March 21 2015 03:41PM
In a game against the Toronto Maple Leafs earlier this week, San Jose Sharks centre Joe Thornton recorded the 900th assist of his NHL career, becoming the 19th player ever to do so. This accomplishment got me thinking about Jumbo Joe’s career and where his legacy will stand after he retires. Despite the fact he’s put up consistently great numbers throughout his career — in a relatively low scoring era with one and a half lockouts nonetheless — Thornton’s name doesn’t seem to be one that comes up with the game’s all-time greats.
As we all know, this is because he’s had limited success in the playoffs, and whether it’s valid or not, he’s been labeled as a choker when it matters most.
Where will Jumbo Joe end up on the NHL’s all-time scoring list? How much of his legacy is intertwined with his playoff success? What will his legacy by once he retires? Even though he hasn’t won anything, it’s completely valid to say he’s one of the best playmakers ever to play the game. Jumbo may actually finish his career as the greatest NHL player to never win a Stanley Cup.
March 20 2015 11:49AM
Screencap courtesy CBS Sports
I've occasionally been asked if NHLNumbers.com plans to position itself as a "replacement" for capgeek.com.
The short answer is admittedly yes, but the truer answer is that we can only aspire to improve our database and site design to the point where it is half as clean, accurate and thorough as what Capgeek founder Matthew Wuest built and meticulously maintained over the years at capgeek.com.
The truer answer is that there's no replacing capgeek.com. It was perfect, brilliant and dynamic.
Much more importantly, there's no replacing capgeek.com founder and sports journalist Matthew Wuest. Wuest died this week after a two-and-a-half year battle with colon cancer and his loss has been poignantly felt across the hockey world. Dignified, humble, hard working, revolutionary - Wuest was and is irreplaceable.
Nation World HQ
March 20 2015 06:03AM
The Kadri saga continues, LA Kings conspiracy theories, Jannik Hansen owns Dion Phaneuf, Flames dominate the Pacific division, Ben 'Sievens', Michael Hutchinson and more in this weeks Roundup brought to you by DraftKIngs.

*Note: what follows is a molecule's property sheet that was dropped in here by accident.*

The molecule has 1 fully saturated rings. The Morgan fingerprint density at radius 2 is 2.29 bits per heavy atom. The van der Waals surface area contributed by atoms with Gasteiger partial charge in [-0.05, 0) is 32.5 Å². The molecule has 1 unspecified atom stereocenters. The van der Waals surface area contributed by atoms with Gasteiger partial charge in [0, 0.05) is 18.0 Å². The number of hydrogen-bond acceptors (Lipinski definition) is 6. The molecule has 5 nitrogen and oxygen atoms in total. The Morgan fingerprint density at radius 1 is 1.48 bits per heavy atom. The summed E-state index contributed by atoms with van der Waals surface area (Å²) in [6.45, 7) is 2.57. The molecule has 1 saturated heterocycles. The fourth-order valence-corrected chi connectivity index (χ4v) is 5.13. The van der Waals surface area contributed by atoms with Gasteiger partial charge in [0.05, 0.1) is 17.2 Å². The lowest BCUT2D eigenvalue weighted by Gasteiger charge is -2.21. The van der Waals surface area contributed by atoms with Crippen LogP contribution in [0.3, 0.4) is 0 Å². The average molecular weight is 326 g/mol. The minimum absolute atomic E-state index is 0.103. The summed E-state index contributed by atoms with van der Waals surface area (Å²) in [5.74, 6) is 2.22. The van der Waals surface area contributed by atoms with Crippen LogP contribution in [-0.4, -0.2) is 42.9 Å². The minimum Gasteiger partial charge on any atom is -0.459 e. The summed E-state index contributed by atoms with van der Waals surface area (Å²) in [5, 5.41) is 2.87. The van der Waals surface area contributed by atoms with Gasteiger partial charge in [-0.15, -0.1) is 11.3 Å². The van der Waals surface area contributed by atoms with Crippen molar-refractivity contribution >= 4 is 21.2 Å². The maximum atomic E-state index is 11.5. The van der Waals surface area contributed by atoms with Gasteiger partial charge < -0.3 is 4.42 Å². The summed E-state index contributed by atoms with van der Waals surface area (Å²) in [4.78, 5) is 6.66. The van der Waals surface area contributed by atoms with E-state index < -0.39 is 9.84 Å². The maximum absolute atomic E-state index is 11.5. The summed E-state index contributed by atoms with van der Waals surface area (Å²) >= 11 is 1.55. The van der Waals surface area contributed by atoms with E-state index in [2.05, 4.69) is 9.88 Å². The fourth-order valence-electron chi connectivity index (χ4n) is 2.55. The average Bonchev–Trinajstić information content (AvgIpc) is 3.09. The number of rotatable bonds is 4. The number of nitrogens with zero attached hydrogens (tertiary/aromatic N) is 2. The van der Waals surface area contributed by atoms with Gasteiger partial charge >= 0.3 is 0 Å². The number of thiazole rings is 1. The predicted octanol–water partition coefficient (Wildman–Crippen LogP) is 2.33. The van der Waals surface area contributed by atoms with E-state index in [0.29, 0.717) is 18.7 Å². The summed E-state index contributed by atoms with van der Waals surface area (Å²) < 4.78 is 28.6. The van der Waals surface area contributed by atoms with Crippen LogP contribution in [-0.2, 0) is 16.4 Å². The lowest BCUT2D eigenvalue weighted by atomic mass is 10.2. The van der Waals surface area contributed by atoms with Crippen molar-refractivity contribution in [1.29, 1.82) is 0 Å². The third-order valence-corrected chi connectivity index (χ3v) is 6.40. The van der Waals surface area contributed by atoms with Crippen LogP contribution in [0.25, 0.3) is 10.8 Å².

March 18 2015 08:00AM
Earlier this year, I decided it would be a great idea to sit down and figure out how the loser point had effected the NHL standings over the past five seasons. The effect was relatively negligible, with the only real changes coming in the form of a few shuffled around playoff seeds. The only significant change was the Los Angeles Kings missing out on the 2012 playoffs — the year they won their first Stanley Cup in franchise history.
I think most people agree the current system is awful. After a few years, people have grown tired of the shootout, and fans want to see either a 3-2-1-0 point format, or they want to see the point system scrapped completely. With the recent stir around three on three overtimes becoming a likely reality in the NHL, I decided to see what effect removing the loser point or adding a different style of point scoring would have on this season’s playoff race.
March 14 2015 03:46PM
It isn’t news anymore, but as we all know, the NHL’s salary cap is tied directly to the strength of the Canadian dollar. Back in January, Gary Bettman suggested that if the dollar got down to $0.80, the salary cap for the 2015-16 season would end up being somewhere around $71 million. This puts a lot of teams in a really sticky situation, since so many were banking on the cap continuing to rise.
The New York Islanders are not one of those teams.
The Islanders have completely turned themselves around after looking completely hopeless last season. They traded for Nick Leddy and Johnny Boychuk, then gave them both long term contract extensions, and signed Mikhail Grabovski, Nikolai Kulemin, and Jaroslav Halak as free agents, making their fans forget about the first round draft pick they gave to Buffalo in exchange for a handful of games of Thomas Vanek.
The Islanders look like one of the better teams in the east this season and also have the cap space and prospects to continue to improve over the next couple of seasons. Let’s take a look.